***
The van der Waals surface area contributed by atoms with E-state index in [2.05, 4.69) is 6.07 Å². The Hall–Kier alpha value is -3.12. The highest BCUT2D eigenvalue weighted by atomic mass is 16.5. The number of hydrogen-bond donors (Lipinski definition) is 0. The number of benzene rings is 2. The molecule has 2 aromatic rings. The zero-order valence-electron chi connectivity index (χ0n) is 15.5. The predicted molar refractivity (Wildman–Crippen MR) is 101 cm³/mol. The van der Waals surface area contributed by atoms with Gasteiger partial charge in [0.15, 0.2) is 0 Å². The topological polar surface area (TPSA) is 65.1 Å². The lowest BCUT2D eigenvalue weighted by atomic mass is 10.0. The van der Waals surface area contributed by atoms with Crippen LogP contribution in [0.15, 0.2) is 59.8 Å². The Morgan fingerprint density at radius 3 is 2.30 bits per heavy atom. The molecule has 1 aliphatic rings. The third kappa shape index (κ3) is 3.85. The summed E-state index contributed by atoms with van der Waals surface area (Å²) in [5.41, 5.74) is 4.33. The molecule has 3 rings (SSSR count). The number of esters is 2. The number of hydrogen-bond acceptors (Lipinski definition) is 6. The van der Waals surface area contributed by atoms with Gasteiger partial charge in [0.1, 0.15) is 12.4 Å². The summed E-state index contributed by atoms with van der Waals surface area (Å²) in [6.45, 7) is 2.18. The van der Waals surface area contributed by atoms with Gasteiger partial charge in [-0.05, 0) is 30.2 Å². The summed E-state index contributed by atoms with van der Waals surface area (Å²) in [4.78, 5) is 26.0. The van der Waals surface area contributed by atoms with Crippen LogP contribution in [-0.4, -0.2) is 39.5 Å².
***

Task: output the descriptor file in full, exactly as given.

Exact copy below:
The van der Waals surface area contributed by atoms with E-state index in [2.05, 4.69) is 6.07 Å². The Hall–Kier alpha value is -3.12. The highest BCUT2D eigenvalue weighted by atomic mass is 16.5. The number of hydrogen-bond donors (Lipinski definition) is 0. The number of benzene rings is 2. The molecule has 2 aromatic rings. The zero-order valence-electron chi connectivity index (χ0n) is 15.5. The predicted molar refractivity (Wildman–Crippen MR) is 101 cm³/mol. The van der Waals surface area contributed by atoms with Gasteiger partial charge in [0.15, 0.2) is 0 Å². The topological polar surface area (TPSA) is 65.1 Å². The lowest BCUT2D eigenvalue weighted by atomic mass is 10.0. The van der Waals surface area contributed by atoms with Crippen LogP contribution in [0.15, 0.2) is 59.8 Å². The Morgan fingerprint density at radius 3 is 2.30 bits per heavy atom. The molecule has 1 aliphatic rings. The third kappa shape index (κ3) is 3.85. The summed E-state index contributed by atoms with van der Waals surface area (Å²) in [5.41, 5.74) is 4.33. The molecule has 3 rings (SSSR count). The number of esters is 2. The number of hydrogen-bond acceptors (Lipinski definition) is 6. The van der Waals surface area contributed by atoms with Gasteiger partial charge in [0.1, 0.15) is 12.4 Å². The summed E-state index contributed by atoms with van der Waals surface area (Å²) in [6.45, 7) is 2.18. The van der Waals surface area contributed by atoms with Gasteiger partial charge in [-0.05, 0) is 30.2 Å². The summed E-state index contributed by atoms with van der Waals surface area (Å²) in [4.78, 5) is 26.0. The van der Waals surface area contributed by atoms with Crippen LogP contribution in [-0.4, -0.2) is 39.5 Å².